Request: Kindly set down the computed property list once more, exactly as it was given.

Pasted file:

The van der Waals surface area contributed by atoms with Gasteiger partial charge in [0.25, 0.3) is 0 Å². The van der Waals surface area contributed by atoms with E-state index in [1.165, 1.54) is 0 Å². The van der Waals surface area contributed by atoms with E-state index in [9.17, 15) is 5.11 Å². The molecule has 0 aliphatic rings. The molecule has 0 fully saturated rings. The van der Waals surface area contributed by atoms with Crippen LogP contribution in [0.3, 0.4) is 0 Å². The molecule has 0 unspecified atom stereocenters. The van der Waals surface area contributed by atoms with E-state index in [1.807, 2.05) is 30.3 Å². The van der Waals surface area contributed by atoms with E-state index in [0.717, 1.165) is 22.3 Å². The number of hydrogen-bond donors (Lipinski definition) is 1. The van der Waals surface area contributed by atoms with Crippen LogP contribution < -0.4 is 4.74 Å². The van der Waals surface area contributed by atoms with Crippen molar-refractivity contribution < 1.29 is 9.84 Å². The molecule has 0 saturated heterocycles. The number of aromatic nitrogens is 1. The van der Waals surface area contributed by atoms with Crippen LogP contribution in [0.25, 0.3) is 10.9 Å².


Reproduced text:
The van der Waals surface area contributed by atoms with Gasteiger partial charge in [0.25, 0.3) is 0 Å². The van der Waals surface area contributed by atoms with E-state index in [1.165, 1.54) is 0 Å². The van der Waals surface area contributed by atoms with E-state index in [9.17, 15) is 5.11 Å². The molecule has 0 aliphatic rings. The molecule has 0 fully saturated rings. The van der Waals surface area contributed by atoms with Crippen LogP contribution in [0.3, 0.4) is 0 Å². The molecule has 0 unspecified atom stereocenters. The van der Waals surface area contributed by atoms with E-state index in [1.807, 2.05) is 30.3 Å². The van der Waals surface area contributed by atoms with E-state index in [0.717, 1.165) is 22.3 Å². The number of hydrogen-bond donors (Lipinski definition) is 1. The van der Waals surface area contributed by atoms with Crippen LogP contribution < -0.4 is 4.74 Å². The van der Waals surface area contributed by atoms with Crippen molar-refractivity contribution < 1.29 is 9.84 Å². The molecule has 0 saturated heterocycles. The number of aromatic nitrogens is 1. The van der Waals surface area contributed by atoms with Crippen LogP contribution in [0.25, 0.3) is 10.9 Å².